Corbyn's inner circle are dragged into anti-Semitism row

Jeremy Corbyn is under intensifying pressure to take early action to tackle anti-Semitism in Labour amid fresh claims of abuse by his supporters.

The party has moved to distance itself from a series of pro-Corbyn social media groups after an investigation found they contained hundreds of violent and abusive messages. 

A probe into 20 of the biggest pro-Corbyn Facebook groups uncovered routine attacks on Jewish people, including Holocaust denial and comparisons between Israel and Nazi Germany.

The party has moved to distance itself from a series of pro-Corbyn social media groups after an investigation found they contained hundreds of violent and abusive messages

The party has moved to distance itself from a series of pro-Corbyn social media groups after an investigation found they contained hundreds of violent and abusive messages

Jewish Labour MP Luciana Berger - who is a regular target for abuse - said she and her staff had gone to the police over the abuse they had suffered from left-wingers, including one email urging her to kill herself

Jewish Labour MP Luciana Berger - who is a regular target for abuse - said she and her staff had gone to the police over the abuse they had suffered from left-wingers, including one email urging her to kill herself

Shadow digital minister Liam Byrne said Mr Corbyn now needed to make good his promise to Jewish leaders to tackle the issue, pointing to the backlog of around 70 cases of anti-Semitism which have still to be dealt with (including Ken Livingstone)

Shadow digital minister Liam Byrne said Mr Corbyn now needed to make good his promise to Jewish leaders to tackle the issue, pointing to the backlog of around 70 cases of anti-Semitism which have still to be dealt with (including Ken Livingstone)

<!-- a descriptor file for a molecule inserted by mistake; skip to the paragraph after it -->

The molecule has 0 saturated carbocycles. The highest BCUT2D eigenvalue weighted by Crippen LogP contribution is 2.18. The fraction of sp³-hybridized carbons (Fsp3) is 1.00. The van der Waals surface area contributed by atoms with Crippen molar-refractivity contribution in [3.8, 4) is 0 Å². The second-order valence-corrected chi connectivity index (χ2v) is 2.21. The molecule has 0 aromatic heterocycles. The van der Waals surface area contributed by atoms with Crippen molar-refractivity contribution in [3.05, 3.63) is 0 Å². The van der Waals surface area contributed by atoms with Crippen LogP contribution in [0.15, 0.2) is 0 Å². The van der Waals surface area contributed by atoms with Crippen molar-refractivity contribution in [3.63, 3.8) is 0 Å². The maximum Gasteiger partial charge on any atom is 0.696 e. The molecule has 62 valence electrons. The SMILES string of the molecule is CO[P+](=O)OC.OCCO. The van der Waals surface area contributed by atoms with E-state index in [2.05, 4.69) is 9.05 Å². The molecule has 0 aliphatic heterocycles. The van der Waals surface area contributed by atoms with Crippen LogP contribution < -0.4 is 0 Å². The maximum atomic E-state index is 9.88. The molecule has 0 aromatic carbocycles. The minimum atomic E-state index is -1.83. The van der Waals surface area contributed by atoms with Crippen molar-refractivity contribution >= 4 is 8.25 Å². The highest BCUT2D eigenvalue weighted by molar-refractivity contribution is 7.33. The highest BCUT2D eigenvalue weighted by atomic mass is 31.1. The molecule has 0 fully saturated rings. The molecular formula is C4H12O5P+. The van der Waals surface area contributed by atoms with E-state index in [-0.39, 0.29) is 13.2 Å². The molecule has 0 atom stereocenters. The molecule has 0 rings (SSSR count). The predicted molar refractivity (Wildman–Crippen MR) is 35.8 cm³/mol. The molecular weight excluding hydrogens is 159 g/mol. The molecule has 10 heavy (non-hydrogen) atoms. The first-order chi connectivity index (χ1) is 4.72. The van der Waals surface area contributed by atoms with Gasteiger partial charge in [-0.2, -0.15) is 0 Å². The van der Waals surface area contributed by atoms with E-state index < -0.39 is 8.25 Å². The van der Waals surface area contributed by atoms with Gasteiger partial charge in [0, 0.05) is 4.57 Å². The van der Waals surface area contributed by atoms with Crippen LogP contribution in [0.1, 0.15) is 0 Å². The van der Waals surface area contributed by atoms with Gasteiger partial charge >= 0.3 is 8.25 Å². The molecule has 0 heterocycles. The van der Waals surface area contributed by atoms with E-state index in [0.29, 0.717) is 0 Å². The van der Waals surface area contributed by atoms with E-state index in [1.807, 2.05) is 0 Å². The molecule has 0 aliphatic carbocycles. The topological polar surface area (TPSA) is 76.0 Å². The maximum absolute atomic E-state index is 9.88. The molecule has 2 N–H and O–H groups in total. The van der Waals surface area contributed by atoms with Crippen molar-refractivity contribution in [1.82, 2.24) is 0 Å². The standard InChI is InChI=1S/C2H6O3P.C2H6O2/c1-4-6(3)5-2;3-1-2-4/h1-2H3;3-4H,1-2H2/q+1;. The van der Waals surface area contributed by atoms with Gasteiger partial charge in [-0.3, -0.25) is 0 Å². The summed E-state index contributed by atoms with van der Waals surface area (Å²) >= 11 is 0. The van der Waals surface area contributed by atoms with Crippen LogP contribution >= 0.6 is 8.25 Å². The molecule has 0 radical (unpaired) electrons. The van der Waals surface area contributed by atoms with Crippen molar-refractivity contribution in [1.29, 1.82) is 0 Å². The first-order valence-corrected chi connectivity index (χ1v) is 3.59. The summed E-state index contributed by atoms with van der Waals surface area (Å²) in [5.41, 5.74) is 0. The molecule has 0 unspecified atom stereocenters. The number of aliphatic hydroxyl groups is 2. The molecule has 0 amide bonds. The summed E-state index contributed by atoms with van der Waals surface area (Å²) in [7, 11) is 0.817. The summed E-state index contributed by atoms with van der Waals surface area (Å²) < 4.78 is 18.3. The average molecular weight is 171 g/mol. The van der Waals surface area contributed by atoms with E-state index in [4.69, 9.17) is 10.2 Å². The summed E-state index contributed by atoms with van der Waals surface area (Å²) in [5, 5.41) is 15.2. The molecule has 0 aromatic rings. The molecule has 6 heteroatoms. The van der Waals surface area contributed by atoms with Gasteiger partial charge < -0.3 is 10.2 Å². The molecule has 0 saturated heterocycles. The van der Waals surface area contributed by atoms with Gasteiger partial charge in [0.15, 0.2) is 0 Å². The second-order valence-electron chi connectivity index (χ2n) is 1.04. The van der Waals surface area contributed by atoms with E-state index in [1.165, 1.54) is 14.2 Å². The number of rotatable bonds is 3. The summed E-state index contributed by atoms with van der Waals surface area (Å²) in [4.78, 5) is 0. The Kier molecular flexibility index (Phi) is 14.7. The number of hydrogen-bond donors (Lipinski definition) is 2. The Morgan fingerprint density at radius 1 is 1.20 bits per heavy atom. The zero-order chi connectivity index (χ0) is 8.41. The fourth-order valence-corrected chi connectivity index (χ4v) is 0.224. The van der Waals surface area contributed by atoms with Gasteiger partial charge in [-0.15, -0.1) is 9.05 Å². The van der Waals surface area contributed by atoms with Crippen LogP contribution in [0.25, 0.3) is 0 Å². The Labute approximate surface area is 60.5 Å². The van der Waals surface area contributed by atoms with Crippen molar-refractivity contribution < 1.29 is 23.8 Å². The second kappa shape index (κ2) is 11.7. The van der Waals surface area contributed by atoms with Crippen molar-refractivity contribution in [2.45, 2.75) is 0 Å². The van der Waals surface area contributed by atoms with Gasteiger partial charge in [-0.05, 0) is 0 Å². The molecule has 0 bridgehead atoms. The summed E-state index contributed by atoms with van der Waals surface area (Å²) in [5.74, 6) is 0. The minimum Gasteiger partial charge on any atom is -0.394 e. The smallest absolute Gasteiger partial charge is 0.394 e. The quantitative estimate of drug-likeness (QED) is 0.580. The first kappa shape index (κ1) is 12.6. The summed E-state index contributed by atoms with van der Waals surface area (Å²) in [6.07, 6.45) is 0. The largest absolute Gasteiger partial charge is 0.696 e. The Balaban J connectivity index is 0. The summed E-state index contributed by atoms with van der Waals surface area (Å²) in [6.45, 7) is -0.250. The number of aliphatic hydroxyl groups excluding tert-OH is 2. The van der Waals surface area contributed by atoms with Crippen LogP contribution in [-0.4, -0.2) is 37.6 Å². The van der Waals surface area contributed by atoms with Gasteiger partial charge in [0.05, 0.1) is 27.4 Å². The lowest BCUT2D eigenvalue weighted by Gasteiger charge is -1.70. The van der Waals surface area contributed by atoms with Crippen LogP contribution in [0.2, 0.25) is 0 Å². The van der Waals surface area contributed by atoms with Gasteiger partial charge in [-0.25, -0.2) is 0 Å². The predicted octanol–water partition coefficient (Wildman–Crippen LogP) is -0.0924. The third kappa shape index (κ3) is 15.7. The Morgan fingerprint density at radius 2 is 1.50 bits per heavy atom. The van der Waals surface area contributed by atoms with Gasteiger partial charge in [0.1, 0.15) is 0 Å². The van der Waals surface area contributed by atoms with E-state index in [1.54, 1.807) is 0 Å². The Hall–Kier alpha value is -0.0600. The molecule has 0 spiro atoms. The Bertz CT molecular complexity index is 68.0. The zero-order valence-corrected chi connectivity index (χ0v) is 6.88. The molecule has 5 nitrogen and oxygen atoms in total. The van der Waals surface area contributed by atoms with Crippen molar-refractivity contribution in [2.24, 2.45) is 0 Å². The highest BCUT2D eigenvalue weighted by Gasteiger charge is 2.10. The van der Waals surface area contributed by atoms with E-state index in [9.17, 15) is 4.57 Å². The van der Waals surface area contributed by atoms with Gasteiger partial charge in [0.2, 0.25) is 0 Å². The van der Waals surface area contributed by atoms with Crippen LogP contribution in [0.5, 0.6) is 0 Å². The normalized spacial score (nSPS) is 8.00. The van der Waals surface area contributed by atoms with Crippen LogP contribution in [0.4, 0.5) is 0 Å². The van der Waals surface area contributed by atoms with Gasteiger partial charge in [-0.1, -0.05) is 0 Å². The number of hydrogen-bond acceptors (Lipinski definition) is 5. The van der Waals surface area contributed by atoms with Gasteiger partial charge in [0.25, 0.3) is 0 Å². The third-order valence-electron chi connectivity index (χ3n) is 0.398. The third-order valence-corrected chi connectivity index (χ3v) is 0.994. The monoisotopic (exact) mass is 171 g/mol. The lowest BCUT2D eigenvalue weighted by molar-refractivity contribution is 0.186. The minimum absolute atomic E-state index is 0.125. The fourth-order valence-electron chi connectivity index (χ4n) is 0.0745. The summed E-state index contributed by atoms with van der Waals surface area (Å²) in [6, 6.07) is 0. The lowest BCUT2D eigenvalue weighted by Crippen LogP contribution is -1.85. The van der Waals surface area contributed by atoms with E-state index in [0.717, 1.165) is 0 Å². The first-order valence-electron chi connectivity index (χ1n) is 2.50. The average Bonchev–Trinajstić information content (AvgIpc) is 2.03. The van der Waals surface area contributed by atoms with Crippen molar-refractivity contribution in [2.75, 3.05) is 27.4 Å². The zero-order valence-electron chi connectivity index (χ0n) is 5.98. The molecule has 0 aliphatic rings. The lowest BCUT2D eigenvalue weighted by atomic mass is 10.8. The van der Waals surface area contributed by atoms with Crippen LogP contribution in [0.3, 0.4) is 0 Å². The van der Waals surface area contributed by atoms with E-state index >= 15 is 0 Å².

The Sunday Times reported that 12 senior staff working for Mr Corbyn and shadow chancellor John McDonnell were members of the groups which contained more than 2,000 racist, anti-Semitic, misogynistic, violent and abusive messages. 

They were found on the 20 largest pro-Corbyn Facebook groups, which have a combined membership of 400,000.

Lord Carlile said some of the remarks could have breached laws banning certain speech.

Among the posts was a threat to murder Theresa May as well as praise of Adolph Hitler, who one person said 'should have finished off the job'.

A Labour source said such sites routinely received hundreds of postings a day, most of which were perfectly innocent messages about party policies or events.

Many of the staff concerned were either no longer active on Facebook or were unaware they were members of these groups and had not seen the content highlighted by the paper.

A Labour Party spokesman said: 'These groups are not run by the Labour Party or officially connected to the party in any way.

'The Labour Party is committed to challenging and campaigning against anti-Semitism in all its forms. Any complaints of anti-Semitism are taken extremely seriously.

'These are fully investigated in line with our rules and procedures and any appropriate disciplinary action taken.'

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